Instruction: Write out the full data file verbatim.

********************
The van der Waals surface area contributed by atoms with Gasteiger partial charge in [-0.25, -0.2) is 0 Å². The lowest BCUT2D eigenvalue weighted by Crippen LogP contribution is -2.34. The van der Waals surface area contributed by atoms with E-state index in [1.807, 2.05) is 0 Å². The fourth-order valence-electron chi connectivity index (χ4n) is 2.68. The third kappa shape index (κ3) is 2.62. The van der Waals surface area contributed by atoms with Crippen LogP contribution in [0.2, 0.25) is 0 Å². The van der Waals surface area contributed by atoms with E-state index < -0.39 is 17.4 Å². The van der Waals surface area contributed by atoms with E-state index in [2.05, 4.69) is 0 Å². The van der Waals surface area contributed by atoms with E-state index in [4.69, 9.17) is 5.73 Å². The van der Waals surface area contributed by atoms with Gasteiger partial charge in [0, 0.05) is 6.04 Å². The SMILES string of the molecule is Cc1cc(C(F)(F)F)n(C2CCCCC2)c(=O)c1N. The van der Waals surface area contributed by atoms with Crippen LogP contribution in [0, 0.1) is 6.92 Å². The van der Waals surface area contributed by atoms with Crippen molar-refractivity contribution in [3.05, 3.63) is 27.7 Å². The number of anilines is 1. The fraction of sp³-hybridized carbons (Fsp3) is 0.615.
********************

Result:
The van der Waals surface area contributed by atoms with Gasteiger partial charge in [-0.25, -0.2) is 0 Å². The lowest BCUT2D eigenvalue weighted by Crippen LogP contribution is -2.34. The van der Waals surface area contributed by atoms with E-state index in [1.807, 2.05) is 0 Å². The fourth-order valence-electron chi connectivity index (χ4n) is 2.68. The third kappa shape index (κ3) is 2.62. The van der Waals surface area contributed by atoms with Crippen LogP contribution in [0.2, 0.25) is 0 Å². The van der Waals surface area contributed by atoms with E-state index < -0.39 is 17.4 Å². The van der Waals surface area contributed by atoms with E-state index in [2.05, 4.69) is 0 Å². The van der Waals surface area contributed by atoms with E-state index in [4.69, 9.17) is 5.73 Å². The van der Waals surface area contributed by atoms with Gasteiger partial charge in [0, 0.05) is 6.04 Å². The SMILES string of the molecule is Cc1cc(C(F)(F)F)n(C2CCCCC2)c(=O)c1N. The van der Waals surface area contributed by atoms with Crippen LogP contribution in [0, 0.1) is 6.92 Å². The van der Waals surface area contributed by atoms with Crippen molar-refractivity contribution in [3.05, 3.63) is 27.7 Å². The number of anilines is 1. The fraction of sp³-hybridized carbons (Fsp3) is 0.615.